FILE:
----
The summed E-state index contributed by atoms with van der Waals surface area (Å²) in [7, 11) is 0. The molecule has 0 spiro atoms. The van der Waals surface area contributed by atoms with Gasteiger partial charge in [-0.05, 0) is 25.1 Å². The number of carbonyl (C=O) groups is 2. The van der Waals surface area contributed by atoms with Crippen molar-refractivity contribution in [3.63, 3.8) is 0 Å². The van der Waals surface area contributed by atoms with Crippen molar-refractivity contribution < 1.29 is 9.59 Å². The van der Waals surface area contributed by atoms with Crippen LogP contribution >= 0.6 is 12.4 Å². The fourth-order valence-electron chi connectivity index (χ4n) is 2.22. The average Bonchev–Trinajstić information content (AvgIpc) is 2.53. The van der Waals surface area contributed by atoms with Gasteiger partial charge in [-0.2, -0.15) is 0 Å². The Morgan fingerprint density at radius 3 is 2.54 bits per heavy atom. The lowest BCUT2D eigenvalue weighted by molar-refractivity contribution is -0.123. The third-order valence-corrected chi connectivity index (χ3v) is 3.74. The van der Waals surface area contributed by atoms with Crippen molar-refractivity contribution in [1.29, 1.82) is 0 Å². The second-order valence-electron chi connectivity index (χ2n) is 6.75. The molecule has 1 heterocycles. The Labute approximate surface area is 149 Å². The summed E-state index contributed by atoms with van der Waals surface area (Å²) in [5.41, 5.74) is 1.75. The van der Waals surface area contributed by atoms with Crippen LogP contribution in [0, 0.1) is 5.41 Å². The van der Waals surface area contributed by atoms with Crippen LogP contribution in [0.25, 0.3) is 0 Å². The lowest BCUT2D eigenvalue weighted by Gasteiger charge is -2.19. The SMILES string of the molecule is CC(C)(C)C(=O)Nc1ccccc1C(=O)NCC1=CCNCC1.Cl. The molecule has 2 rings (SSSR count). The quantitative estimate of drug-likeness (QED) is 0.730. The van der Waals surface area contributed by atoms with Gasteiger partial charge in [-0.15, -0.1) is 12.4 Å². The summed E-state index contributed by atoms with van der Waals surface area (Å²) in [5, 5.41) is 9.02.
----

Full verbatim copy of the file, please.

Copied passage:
The summed E-state index contributed by atoms with van der Waals surface area (Å²) in [7, 11) is 0. The molecule has 0 spiro atoms. The van der Waals surface area contributed by atoms with Gasteiger partial charge in [-0.05, 0) is 25.1 Å². The number of carbonyl (C=O) groups is 2. The van der Waals surface area contributed by atoms with Crippen molar-refractivity contribution in [3.63, 3.8) is 0 Å². The van der Waals surface area contributed by atoms with Crippen molar-refractivity contribution < 1.29 is 9.59 Å². The van der Waals surface area contributed by atoms with Crippen LogP contribution >= 0.6 is 12.4 Å². The fourth-order valence-electron chi connectivity index (χ4n) is 2.22. The average Bonchev–Trinajstić information content (AvgIpc) is 2.53. The van der Waals surface area contributed by atoms with Gasteiger partial charge in [-0.2, -0.15) is 0 Å². The Morgan fingerprint density at radius 3 is 2.54 bits per heavy atom. The lowest BCUT2D eigenvalue weighted by molar-refractivity contribution is -0.123. The third-order valence-corrected chi connectivity index (χ3v) is 3.74. The van der Waals surface area contributed by atoms with Crippen molar-refractivity contribution in [1.29, 1.82) is 0 Å². The second-order valence-electron chi connectivity index (χ2n) is 6.75. The molecule has 1 heterocycles. The Labute approximate surface area is 149 Å². The summed E-state index contributed by atoms with van der Waals surface area (Å²) in [5.41, 5.74) is 1.75. The van der Waals surface area contributed by atoms with Crippen LogP contribution in [0, 0.1) is 5.41 Å². The van der Waals surface area contributed by atoms with Crippen LogP contribution in [0.25, 0.3) is 0 Å². The lowest BCUT2D eigenvalue weighted by Gasteiger charge is -2.19. The SMILES string of the molecule is CC(C)(C)C(=O)Nc1ccccc1C(=O)NCC1=CCNCC1.Cl. The molecule has 2 rings (SSSR count). The quantitative estimate of drug-likeness (QED) is 0.730. The van der Waals surface area contributed by atoms with Gasteiger partial charge in [-0.15, -0.1) is 12.4 Å². The summed E-state index contributed by atoms with van der Waals surface area (Å²) in [5, 5.41) is 9.02.